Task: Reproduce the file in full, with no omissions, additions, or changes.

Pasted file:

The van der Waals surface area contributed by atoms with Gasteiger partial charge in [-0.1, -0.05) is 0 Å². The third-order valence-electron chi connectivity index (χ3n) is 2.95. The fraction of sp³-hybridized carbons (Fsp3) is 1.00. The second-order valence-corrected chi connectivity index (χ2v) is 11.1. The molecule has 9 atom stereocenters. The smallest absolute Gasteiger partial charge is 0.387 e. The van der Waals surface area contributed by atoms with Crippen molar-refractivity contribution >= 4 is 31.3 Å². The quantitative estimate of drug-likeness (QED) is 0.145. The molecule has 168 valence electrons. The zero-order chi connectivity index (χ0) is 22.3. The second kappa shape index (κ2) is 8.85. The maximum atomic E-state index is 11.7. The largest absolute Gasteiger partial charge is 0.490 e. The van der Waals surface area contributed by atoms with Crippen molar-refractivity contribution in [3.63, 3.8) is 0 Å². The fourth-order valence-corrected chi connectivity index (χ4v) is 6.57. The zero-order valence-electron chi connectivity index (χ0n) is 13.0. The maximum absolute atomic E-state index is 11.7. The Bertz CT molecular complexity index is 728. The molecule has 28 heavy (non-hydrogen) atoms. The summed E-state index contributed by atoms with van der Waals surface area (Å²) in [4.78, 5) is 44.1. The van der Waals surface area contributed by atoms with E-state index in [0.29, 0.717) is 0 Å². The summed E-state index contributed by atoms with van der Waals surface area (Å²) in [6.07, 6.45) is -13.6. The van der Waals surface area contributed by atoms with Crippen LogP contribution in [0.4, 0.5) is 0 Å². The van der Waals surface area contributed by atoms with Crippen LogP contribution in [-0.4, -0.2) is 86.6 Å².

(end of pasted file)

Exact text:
The van der Waals surface area contributed by atoms with Gasteiger partial charge in [-0.1, -0.05) is 0 Å². The third-order valence-electron chi connectivity index (χ3n) is 2.95. The fraction of sp³-hybridized carbons (Fsp3) is 1.00. The second-order valence-corrected chi connectivity index (χ2v) is 11.1. The molecule has 9 atom stereocenters. The smallest absolute Gasteiger partial charge is 0.387 e. The van der Waals surface area contributed by atoms with Crippen molar-refractivity contribution >= 4 is 31.3 Å². The quantitative estimate of drug-likeness (QED) is 0.145. The molecule has 168 valence electrons. The zero-order chi connectivity index (χ0) is 22.3. The second kappa shape index (κ2) is 8.85. The maximum atomic E-state index is 11.7. The largest absolute Gasteiger partial charge is 0.490 e. The van der Waals surface area contributed by atoms with Crippen molar-refractivity contribution in [3.63, 3.8) is 0 Å². The fourth-order valence-corrected chi connectivity index (χ4v) is 6.57. The zero-order valence-electron chi connectivity index (χ0n) is 13.0. The maximum absolute atomic E-state index is 11.7. The Bertz CT molecular complexity index is 728. The molecule has 28 heavy (non-hydrogen) atoms. The summed E-state index contributed by atoms with van der Waals surface area (Å²) in [4.78, 5) is 44.1. The van der Waals surface area contributed by atoms with E-state index in [0.29, 0.717) is 0 Å². The summed E-state index contributed by atoms with van der Waals surface area (Å²) in [6.07, 6.45) is -13.6. The van der Waals surface area contributed by atoms with Crippen LogP contribution in [0.4, 0.5) is 0 Å². The van der Waals surface area contributed by atoms with Crippen LogP contribution in [-0.4, -0.2) is 86.6 Å².